So, I don’t know if you’ve heard, but these iPhone app things are a pretty big deal. With the iPhone continuing to sell in record numbers, more and more new users are exploring the App Store everyday to find the apps they want. One of the most popular type of apps are Twitter apps. And the obvious way to find those is to type “Twitter” into the iTunes search box. This query brings up a couple apps called “Twitter.” The only problem? They are in no way official Twitter apps, as the name might imply. And one of them isn’t even actually called that.
Over the past couple of weeks, we must have been pinged a couple dozen times from people pointing this out. Some of those people were unfortunately tricked into buying these apps, which are not free. Looking at the top paid apps list in the social networking area of the App Store, sure enough, both the app called “Twitter” and the one called “Twitter Pro” are top sellers, at #5 and #9 respectively.
Undoubtedly, Twitter, the actual company, would have every right to ask Apple to remove these apps, or force them to change their names. But it would seem they haven’t done that yet. So these apps go right on tricking people, and presumably infringing on Twitter’s name. And that’s too bad.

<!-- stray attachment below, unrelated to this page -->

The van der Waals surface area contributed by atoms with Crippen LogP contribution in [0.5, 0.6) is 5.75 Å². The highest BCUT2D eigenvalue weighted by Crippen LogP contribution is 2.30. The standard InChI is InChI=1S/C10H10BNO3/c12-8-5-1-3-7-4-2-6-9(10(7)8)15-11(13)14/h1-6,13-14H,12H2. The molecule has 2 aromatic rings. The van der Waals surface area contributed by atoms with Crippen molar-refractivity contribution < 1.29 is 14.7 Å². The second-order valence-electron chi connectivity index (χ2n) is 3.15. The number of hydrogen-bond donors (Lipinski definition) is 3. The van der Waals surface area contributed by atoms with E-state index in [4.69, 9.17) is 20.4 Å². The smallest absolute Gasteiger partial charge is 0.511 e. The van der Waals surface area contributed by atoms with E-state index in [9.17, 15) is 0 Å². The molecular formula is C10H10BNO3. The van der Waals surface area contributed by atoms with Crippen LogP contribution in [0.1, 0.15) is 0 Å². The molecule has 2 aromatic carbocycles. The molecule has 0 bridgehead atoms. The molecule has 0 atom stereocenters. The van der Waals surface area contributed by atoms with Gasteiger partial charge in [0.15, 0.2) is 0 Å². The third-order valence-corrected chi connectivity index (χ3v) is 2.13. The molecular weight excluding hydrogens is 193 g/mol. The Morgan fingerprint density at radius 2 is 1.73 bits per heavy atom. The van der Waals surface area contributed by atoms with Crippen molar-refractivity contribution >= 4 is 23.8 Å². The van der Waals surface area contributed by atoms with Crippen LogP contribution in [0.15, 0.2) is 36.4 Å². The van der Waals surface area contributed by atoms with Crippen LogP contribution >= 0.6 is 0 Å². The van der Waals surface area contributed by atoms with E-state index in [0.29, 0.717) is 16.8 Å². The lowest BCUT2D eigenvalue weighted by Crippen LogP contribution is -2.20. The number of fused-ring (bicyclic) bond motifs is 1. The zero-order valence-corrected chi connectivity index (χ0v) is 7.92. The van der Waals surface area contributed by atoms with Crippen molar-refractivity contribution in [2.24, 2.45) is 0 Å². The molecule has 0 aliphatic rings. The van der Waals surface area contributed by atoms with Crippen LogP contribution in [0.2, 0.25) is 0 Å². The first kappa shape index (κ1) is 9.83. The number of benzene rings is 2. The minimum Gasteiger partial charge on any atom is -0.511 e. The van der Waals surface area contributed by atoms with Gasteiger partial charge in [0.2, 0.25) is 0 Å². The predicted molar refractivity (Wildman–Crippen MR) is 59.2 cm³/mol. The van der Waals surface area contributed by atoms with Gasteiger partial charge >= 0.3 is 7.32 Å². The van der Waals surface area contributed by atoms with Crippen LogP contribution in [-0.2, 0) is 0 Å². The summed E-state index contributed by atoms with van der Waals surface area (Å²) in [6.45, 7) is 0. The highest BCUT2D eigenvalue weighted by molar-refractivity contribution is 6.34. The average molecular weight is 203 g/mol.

At least one of these apps doesn’t seem that bad either. I downloaded the one called “Twitter” to test it out. It’s not great, but it’s not half bad either. It’s kind of like a Google Reader for tweets, where you can mark all as read. Still, it’s not on the playing field with the best Twitter apps: Tweetie 2, Echofon (which presumably changed its name from TwitterFon because it didn’t want to make Twitter upset), and Birdfeed.
Just to be clear: The app listed as “Twitter” is actually called “TwitBird.” But not only is it listed as Twitter in the App Store, it’s listed as that when you install it on your iPhone. Humorously, even the TwitBird name will likely raise concerns from another group: Leo Laporte’s TWiT, which has the rights to that name.
Meanwhile, the app known as “Twitter Pro” is really called that, and by all indications seems to be a bad app. For that reason, and the shady naming techniques, I’m not going to link to either of these. But if you want to find them, just do a search in the App Store, both will come up in the immediate results.